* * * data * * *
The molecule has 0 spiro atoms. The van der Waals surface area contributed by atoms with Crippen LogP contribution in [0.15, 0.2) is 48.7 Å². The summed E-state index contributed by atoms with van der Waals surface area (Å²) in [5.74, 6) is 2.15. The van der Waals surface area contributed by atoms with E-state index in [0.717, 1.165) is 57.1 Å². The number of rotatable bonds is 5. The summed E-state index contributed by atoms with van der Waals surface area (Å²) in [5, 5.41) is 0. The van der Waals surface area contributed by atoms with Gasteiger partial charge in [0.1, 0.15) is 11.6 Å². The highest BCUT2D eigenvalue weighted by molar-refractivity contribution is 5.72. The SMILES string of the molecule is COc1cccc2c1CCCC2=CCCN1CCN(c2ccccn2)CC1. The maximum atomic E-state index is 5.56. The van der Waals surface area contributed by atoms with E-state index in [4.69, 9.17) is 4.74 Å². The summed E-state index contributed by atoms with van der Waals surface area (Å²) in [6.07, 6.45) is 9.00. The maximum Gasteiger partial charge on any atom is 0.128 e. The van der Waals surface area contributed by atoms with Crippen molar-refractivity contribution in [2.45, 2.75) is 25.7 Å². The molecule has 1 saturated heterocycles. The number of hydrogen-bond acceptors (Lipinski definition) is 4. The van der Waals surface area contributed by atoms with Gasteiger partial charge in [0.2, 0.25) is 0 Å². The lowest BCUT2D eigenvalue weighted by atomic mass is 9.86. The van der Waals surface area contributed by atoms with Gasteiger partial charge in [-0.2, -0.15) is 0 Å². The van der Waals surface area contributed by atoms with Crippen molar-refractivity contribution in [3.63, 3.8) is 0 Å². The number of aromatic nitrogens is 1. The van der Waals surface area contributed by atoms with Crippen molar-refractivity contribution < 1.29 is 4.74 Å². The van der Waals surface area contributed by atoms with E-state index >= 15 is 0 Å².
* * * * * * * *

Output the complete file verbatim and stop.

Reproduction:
The molecule has 0 spiro atoms. The van der Waals surface area contributed by atoms with Crippen LogP contribution in [0.15, 0.2) is 48.7 Å². The summed E-state index contributed by atoms with van der Waals surface area (Å²) in [5.74, 6) is 2.15. The van der Waals surface area contributed by atoms with E-state index in [0.717, 1.165) is 57.1 Å². The number of rotatable bonds is 5. The summed E-state index contributed by atoms with van der Waals surface area (Å²) in [5, 5.41) is 0. The van der Waals surface area contributed by atoms with Gasteiger partial charge in [0.1, 0.15) is 11.6 Å². The highest BCUT2D eigenvalue weighted by molar-refractivity contribution is 5.72. The SMILES string of the molecule is COc1cccc2c1CCCC2=CCCN1CCN(c2ccccn2)CC1. The maximum atomic E-state index is 5.56. The van der Waals surface area contributed by atoms with E-state index in [4.69, 9.17) is 4.74 Å². The summed E-state index contributed by atoms with van der Waals surface area (Å²) in [6.07, 6.45) is 9.00. The maximum Gasteiger partial charge on any atom is 0.128 e. The van der Waals surface area contributed by atoms with Crippen molar-refractivity contribution in [2.45, 2.75) is 25.7 Å². The molecule has 1 saturated heterocycles. The number of hydrogen-bond acceptors (Lipinski definition) is 4. The van der Waals surface area contributed by atoms with Gasteiger partial charge in [0.2, 0.25) is 0 Å². The lowest BCUT2D eigenvalue weighted by atomic mass is 9.86. The van der Waals surface area contributed by atoms with Gasteiger partial charge in [-0.2, -0.15) is 0 Å². The van der Waals surface area contributed by atoms with Crippen molar-refractivity contribution in [3.63, 3.8) is 0 Å². The number of aromatic nitrogens is 1. The van der Waals surface area contributed by atoms with Crippen molar-refractivity contribution < 1.29 is 4.74 Å². The van der Waals surface area contributed by atoms with E-state index >= 15 is 0 Å².